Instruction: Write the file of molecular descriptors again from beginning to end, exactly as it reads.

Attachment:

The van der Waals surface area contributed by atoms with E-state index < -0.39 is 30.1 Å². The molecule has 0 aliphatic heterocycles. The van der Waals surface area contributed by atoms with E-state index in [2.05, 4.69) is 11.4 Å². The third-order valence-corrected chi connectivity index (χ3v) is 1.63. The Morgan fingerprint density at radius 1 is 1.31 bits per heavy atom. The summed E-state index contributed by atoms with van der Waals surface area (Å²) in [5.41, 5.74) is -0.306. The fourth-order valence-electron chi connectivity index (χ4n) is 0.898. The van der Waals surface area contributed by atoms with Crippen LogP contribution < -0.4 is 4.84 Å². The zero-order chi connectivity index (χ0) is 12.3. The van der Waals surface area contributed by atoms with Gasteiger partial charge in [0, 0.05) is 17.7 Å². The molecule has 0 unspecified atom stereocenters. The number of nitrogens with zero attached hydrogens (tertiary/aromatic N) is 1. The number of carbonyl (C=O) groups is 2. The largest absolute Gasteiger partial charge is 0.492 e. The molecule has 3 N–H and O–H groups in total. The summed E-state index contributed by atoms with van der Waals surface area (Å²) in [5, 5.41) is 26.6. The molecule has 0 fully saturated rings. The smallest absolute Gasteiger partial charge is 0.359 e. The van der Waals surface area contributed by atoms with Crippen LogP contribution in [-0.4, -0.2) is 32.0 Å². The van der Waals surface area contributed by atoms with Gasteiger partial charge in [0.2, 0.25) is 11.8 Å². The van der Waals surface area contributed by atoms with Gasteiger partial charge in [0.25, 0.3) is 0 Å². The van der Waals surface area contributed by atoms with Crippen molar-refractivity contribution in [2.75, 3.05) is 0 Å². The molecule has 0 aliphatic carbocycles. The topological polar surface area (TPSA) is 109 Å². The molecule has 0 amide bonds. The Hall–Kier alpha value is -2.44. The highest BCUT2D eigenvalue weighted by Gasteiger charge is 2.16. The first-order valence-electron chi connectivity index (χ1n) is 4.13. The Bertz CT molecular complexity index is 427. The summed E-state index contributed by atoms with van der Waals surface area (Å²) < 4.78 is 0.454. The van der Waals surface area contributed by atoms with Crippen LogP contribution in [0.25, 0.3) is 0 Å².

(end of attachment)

The van der Waals surface area contributed by atoms with E-state index < -0.39 is 30.1 Å². The molecule has 0 aliphatic heterocycles. The van der Waals surface area contributed by atoms with E-state index in [2.05, 4.69) is 11.4 Å². The third-order valence-corrected chi connectivity index (χ3v) is 1.63. The Morgan fingerprint density at radius 1 is 1.31 bits per heavy atom. The summed E-state index contributed by atoms with van der Waals surface area (Å²) in [5.41, 5.74) is -0.306. The fourth-order valence-electron chi connectivity index (χ4n) is 0.898. The van der Waals surface area contributed by atoms with Crippen LogP contribution < -0.4 is 4.84 Å². The zero-order chi connectivity index (χ0) is 12.3. The van der Waals surface area contributed by atoms with Gasteiger partial charge in [0, 0.05) is 17.7 Å². The molecule has 0 unspecified atom stereocenters. The number of nitrogens with zero attached hydrogens (tertiary/aromatic N) is 1. The number of carbonyl (C=O) groups is 2. The largest absolute Gasteiger partial charge is 0.492 e. The molecule has 3 N–H and O–H groups in total. The summed E-state index contributed by atoms with van der Waals surface area (Å²) in [5, 5.41) is 26.6. The molecule has 0 fully saturated rings. The smallest absolute Gasteiger partial charge is 0.359 e. The van der Waals surface area contributed by atoms with Crippen LogP contribution in [-0.4, -0.2) is 32.0 Å². The van der Waals surface area contributed by atoms with Gasteiger partial charge in [0.2, 0.25) is 11.8 Å². The van der Waals surface area contributed by atoms with Gasteiger partial charge in [0.25, 0.3) is 0 Å². The van der Waals surface area contributed by atoms with Crippen molar-refractivity contribution in [2.75, 3.05) is 0 Å². The molecule has 0 aliphatic carbocycles. The topological polar surface area (TPSA) is 109 Å². The molecule has 0 amide bonds. The Hall–Kier alpha value is -2.44. The highest BCUT2D eigenvalue weighted by Gasteiger charge is 2.16. The first-order valence-electron chi connectivity index (χ1n) is 4.13. The Bertz CT molecular complexity index is 427. The summed E-state index contributed by atoms with van der Waals surface area (Å²) < 4.78 is 0.454. The van der Waals surface area contributed by atoms with Crippen LogP contribution in [0.25, 0.3) is 0 Å².